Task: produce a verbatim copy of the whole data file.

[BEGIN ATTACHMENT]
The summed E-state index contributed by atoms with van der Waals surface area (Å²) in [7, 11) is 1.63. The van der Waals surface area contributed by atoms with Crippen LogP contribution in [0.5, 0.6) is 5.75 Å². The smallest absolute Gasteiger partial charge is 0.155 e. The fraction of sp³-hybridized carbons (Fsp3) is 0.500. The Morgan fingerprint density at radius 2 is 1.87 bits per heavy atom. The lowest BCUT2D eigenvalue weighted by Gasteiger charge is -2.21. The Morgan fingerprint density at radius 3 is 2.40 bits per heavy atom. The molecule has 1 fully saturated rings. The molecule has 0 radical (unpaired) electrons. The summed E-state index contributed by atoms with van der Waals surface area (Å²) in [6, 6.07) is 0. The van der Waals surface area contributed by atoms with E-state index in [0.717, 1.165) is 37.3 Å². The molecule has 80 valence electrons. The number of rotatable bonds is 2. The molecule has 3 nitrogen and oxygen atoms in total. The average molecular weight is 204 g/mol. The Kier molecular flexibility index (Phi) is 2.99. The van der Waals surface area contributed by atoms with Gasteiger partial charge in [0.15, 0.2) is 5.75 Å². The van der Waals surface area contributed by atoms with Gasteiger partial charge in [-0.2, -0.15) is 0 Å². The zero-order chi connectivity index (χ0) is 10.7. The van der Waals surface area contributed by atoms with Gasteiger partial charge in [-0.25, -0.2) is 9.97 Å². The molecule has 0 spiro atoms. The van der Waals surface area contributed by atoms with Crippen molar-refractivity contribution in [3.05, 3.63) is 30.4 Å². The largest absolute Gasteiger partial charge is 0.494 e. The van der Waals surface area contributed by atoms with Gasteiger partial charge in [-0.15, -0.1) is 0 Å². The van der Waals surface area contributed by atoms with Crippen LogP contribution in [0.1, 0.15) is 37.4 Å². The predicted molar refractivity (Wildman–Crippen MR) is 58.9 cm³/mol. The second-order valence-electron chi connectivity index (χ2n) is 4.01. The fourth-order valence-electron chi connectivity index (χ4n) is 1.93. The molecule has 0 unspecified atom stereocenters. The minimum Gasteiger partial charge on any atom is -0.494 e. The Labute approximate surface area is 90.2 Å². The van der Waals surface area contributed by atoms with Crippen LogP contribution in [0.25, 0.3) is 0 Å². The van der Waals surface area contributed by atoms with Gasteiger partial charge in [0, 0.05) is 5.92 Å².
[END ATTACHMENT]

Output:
The summed E-state index contributed by atoms with van der Waals surface area (Å²) in [7, 11) is 1.63. The van der Waals surface area contributed by atoms with Crippen LogP contribution in [0.5, 0.6) is 5.75 Å². The smallest absolute Gasteiger partial charge is 0.155 e. The fraction of sp³-hybridized carbons (Fsp3) is 0.500. The Morgan fingerprint density at radius 2 is 1.87 bits per heavy atom. The lowest BCUT2D eigenvalue weighted by Gasteiger charge is -2.21. The Morgan fingerprint density at radius 3 is 2.40 bits per heavy atom. The molecule has 1 fully saturated rings. The molecule has 0 radical (unpaired) electrons. The summed E-state index contributed by atoms with van der Waals surface area (Å²) in [6, 6.07) is 0. The van der Waals surface area contributed by atoms with E-state index in [0.717, 1.165) is 37.3 Å². The molecule has 80 valence electrons. The number of rotatable bonds is 2. The molecule has 3 nitrogen and oxygen atoms in total. The average molecular weight is 204 g/mol. The Kier molecular flexibility index (Phi) is 2.99. The van der Waals surface area contributed by atoms with Gasteiger partial charge in [0.15, 0.2) is 5.75 Å². The van der Waals surface area contributed by atoms with Gasteiger partial charge in [-0.2, -0.15) is 0 Å². The zero-order chi connectivity index (χ0) is 10.7. The van der Waals surface area contributed by atoms with Gasteiger partial charge in [-0.25, -0.2) is 9.97 Å². The molecule has 0 spiro atoms. The van der Waals surface area contributed by atoms with Crippen molar-refractivity contribution in [3.05, 3.63) is 30.4 Å². The largest absolute Gasteiger partial charge is 0.494 e. The van der Waals surface area contributed by atoms with Gasteiger partial charge in [-0.15, -0.1) is 0 Å². The van der Waals surface area contributed by atoms with Crippen LogP contribution in [0.1, 0.15) is 37.4 Å². The predicted molar refractivity (Wildman–Crippen MR) is 58.9 cm³/mol. The second-order valence-electron chi connectivity index (χ2n) is 4.01. The fourth-order valence-electron chi connectivity index (χ4n) is 1.93. The molecule has 0 unspecified atom stereocenters. The minimum Gasteiger partial charge on any atom is -0.494 e. The Labute approximate surface area is 90.2 Å². The van der Waals surface area contributed by atoms with Crippen LogP contribution in [0.25, 0.3) is 0 Å². The van der Waals surface area contributed by atoms with Gasteiger partial charge in [0, 0.05) is 5.92 Å².